Hospice care aims to ensure that symptoms and pain are controlled, and that goals of care are discussed and honored. A hospice care team may include a doctor, nurse, social worker, dietician, clergy and trained volunteers. They work together to address your physical, emotional and spiritual care as well as that of your family.

Hospice care is covered by Medicare and some private insurance; however, a doctor's order is required in order for you to be evaluated for and receive hospice or palliative care. To be eligible for hospice care, you must be in the end stage of a terminal illness with a life expectancy of less than six months. Hospice benefits may be extended if you live beyond this life expectancy.

Comfort care focuses on dignity and the quality of your remaining life. It aims to keep you comfortable and pain-free until life ends naturally. Comfort care does not mean withholding all treatments. A person can continue to receive any necessary medications for chronic conditions (diabetes or high blood pressure), as well as those that prevent pain and discomfort. Comfort care eliminates medical treatments, tests and procedures that may do more harm than good.

Many people have a concern that they are “signing their rights away” when it comes to making long term care plans. This is not true, in fact, early planning ensures that the person with the disease has a say in their care before the disease renders them unable to do so.

Once these documents are signed, they are distributed among all those responsible for their current and future care. This may include other family members, medical professionals, trustees, attorneys and financial planners.

Let’s take a look at some of these documents.

The power of attorney document allows the person with Alzheimer’s (known as the principal) to name another person (called an attorney-in-fact or agent) to make financial and other decisions for them. A power of attorney does not give the person appointed as the agent the right to make any decisions for them as long as they have legal capacity.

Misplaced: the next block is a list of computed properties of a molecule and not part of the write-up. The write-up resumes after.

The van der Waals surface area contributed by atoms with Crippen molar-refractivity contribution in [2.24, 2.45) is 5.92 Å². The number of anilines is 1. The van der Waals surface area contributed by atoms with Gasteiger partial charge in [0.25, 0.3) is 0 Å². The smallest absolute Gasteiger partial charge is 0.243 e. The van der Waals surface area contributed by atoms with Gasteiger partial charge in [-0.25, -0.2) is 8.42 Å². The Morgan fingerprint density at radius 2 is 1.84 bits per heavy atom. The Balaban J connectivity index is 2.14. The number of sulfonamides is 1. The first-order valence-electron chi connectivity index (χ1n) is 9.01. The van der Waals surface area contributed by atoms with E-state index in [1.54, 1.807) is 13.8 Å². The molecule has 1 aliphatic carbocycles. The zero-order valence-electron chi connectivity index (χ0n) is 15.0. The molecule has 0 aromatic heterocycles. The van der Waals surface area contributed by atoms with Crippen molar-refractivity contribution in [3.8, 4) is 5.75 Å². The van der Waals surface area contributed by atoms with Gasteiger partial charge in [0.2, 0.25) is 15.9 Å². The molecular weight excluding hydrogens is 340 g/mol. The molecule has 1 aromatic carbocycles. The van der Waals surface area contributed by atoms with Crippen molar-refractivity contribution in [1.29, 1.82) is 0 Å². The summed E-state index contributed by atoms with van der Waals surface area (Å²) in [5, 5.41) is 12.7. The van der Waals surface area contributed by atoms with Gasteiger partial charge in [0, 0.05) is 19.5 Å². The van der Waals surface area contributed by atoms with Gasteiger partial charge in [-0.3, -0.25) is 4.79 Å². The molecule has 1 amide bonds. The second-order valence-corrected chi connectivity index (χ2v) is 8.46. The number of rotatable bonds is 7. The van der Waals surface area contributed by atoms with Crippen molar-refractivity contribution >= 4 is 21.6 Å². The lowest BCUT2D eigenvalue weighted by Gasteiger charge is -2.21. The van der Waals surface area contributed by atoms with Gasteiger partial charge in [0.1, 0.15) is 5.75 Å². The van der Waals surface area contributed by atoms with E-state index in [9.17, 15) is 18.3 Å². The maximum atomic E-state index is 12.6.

The power of attorney for healthcare allows that person to make healthcare decisions for the patient when they no longer can. These decisions include the issues I listed above.

The durable power of attorney for finances/property allows the individual to designate another person to make decisions about their finances which may include income, assets and investments, real estate and other property when they no longer have the capacity to do so.

A living will is a type of advanced directive that expresses the person’s wishes for what medical treatment they may or may not want near the end of life. It is an important document for family and medical professionals to discuss and sign before the disease progresses.

A standard will provides information about how the person’s estate will be distributed upon their death. In the will, an executor will be named (who manages the estate) and beneficiaries (those who receive the assets in the estate). The executor named in the will has no legal authority while the person is living.

In next week’s blog, I will explore trusts and guardianships but I want to end this week's post with a poem written by Owen DarnelI.

Do Not Ask Me to Remember

Do not ask me to remember,

Don’t try to make me understand,

Let me rest and know you’re with me,

Kiss my cheek and hold my hand.

I’m confused beyond your concept,

I am sad and sick and lost.

All I know is that I need you

To be with me at all cost.

Do not lose your patience with me,

Do not scold or curse or cry.

I can’t help the way I’m acting,

Can’t be different though I try.

Just remember that I need you,

That the best of me is gone,

Please don’t fail to stand beside me,

Love me ’til my life is done.